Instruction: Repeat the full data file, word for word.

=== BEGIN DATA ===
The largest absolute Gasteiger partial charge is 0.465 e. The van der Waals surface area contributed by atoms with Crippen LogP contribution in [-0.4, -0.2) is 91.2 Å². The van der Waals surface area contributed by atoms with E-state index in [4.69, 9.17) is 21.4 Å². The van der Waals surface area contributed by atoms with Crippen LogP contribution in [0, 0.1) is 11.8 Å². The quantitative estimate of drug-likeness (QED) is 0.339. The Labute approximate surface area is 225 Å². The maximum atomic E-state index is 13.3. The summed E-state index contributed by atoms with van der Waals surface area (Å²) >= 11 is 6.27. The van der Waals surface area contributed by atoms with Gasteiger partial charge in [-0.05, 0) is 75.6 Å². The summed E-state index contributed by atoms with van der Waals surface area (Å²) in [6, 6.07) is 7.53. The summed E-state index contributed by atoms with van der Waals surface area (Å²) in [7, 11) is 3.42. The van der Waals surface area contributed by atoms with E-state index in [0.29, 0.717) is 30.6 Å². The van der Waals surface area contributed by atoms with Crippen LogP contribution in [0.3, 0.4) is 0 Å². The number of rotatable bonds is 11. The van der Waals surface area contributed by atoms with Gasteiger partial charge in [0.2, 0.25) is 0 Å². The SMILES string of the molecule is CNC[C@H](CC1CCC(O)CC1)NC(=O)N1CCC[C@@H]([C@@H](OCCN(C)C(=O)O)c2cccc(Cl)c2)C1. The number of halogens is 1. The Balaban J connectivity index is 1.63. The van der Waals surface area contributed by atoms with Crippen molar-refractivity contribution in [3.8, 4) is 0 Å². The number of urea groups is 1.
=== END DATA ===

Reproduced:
The largest absolute Gasteiger partial charge is 0.465 e. The van der Waals surface area contributed by atoms with Crippen LogP contribution in [-0.4, -0.2) is 91.2 Å². The van der Waals surface area contributed by atoms with E-state index in [4.69, 9.17) is 21.4 Å². The van der Waals surface area contributed by atoms with Crippen LogP contribution in [0, 0.1) is 11.8 Å². The quantitative estimate of drug-likeness (QED) is 0.339. The Labute approximate surface area is 225 Å². The maximum atomic E-state index is 13.3. The summed E-state index contributed by atoms with van der Waals surface area (Å²) >= 11 is 6.27. The van der Waals surface area contributed by atoms with Gasteiger partial charge in [-0.05, 0) is 75.6 Å². The summed E-state index contributed by atoms with van der Waals surface area (Å²) in [6, 6.07) is 7.53. The summed E-state index contributed by atoms with van der Waals surface area (Å²) in [7, 11) is 3.42. The van der Waals surface area contributed by atoms with E-state index in [0.29, 0.717) is 30.6 Å². The van der Waals surface area contributed by atoms with Crippen LogP contribution in [0.3, 0.4) is 0 Å². The number of rotatable bonds is 11. The van der Waals surface area contributed by atoms with Gasteiger partial charge in [0.2, 0.25) is 0 Å². The SMILES string of the molecule is CNC[C@H](CC1CCC(O)CC1)NC(=O)N1CCC[C@@H]([C@@H](OCCN(C)C(=O)O)c2cccc(Cl)c2)C1. The number of halogens is 1. The Balaban J connectivity index is 1.63. The van der Waals surface area contributed by atoms with Crippen molar-refractivity contribution in [3.8, 4) is 0 Å². The number of urea groups is 1.